Feral hogs cause a myriad of environmental problems in a growing number of states, and a new study says they also are adding to climate change.
The wild pigs do not have natural predators in the Americas, Asia and most of Africa, so they are damaging agriculture and recreational land as well as threatening native plants and animals.
But a new study published in the journal Global Change Biology shows that the damage wild pigs do to the ground also adds more carbon to the atmosphere.
“Wild pigs are an incredibly multi-threat species, more or less. They impact agriculture and biodiversity,” said Chris O’Bryan, a researcher at the University of Queensland in Australia and lead author of the study. “Our new study shows that they can impact soil carbon emissions.”
O’Bryan said that the damage results from the way feral hogs dig into the ground for food.
“As they are uprooting the soil, it exposes the soil to oxygen, so that’s one way in which the carbon is released. Because that promotes the rapid development of microbes that can then break down the organic material in the soil,” O’Bryan said.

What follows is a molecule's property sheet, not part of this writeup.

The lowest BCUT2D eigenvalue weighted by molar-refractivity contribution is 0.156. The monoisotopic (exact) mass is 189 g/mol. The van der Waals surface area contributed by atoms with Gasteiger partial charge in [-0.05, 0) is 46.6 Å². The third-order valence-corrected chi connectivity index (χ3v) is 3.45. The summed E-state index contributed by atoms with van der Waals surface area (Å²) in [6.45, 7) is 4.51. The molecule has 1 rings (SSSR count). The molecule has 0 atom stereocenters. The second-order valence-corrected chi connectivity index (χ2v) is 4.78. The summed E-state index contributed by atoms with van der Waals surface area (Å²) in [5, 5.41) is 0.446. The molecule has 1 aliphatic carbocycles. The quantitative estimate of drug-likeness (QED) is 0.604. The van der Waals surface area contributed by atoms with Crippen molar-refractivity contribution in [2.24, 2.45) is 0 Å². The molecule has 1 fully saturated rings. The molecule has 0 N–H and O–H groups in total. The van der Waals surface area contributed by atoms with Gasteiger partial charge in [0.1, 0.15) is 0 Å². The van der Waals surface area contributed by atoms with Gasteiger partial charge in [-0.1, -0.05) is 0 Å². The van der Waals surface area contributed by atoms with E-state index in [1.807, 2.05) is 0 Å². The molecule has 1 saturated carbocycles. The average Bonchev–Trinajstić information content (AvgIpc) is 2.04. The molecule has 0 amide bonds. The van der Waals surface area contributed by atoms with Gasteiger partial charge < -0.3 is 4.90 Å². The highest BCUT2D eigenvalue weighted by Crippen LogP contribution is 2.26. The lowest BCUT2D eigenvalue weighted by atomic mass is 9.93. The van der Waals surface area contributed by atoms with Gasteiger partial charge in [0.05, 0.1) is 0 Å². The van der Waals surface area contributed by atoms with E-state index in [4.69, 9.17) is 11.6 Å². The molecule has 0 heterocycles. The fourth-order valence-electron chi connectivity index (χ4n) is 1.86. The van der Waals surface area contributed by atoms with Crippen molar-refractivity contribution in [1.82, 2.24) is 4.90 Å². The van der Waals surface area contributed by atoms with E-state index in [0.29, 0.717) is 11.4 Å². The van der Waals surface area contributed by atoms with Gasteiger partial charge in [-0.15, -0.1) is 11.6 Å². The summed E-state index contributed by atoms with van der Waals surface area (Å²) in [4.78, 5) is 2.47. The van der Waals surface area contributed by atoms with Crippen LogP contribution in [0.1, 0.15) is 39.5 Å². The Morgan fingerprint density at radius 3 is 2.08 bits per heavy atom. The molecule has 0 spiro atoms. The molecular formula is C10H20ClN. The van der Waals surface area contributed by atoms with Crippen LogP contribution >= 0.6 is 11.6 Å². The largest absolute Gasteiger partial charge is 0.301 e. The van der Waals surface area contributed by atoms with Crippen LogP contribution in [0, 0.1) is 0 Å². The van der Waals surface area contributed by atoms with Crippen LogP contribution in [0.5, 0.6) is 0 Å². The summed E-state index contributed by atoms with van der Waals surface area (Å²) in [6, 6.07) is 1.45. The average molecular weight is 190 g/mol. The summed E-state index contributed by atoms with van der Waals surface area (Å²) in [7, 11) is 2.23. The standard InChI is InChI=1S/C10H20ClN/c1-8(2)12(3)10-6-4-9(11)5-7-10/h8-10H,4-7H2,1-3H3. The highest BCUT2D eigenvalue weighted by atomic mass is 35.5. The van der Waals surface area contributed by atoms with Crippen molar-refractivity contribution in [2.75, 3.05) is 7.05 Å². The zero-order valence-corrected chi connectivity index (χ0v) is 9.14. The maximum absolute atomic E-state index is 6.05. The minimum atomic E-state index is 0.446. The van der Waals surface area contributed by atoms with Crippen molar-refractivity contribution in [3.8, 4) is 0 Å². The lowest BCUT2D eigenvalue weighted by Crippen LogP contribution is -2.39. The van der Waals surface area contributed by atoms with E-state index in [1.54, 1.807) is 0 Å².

The study shows that in the U.S. alone, the animals dig up an area the size of Puerto Rico, releasing carbon into the air. Worldwide, feral hogs are responsible for the same amount of carbon emissions as more than a million cars each year.
States including Oklahoma, Missouri, Kansas and Illinois have long dealt with feral hogs, as they multiply quickly and reduction strategies such as hunting and trapping have not slowed them down.
O’Bryan said the carbon footprint of wild pigs will likely increase in the coming years, and the impact of feral hogs on climate change should be the subject of additional research.
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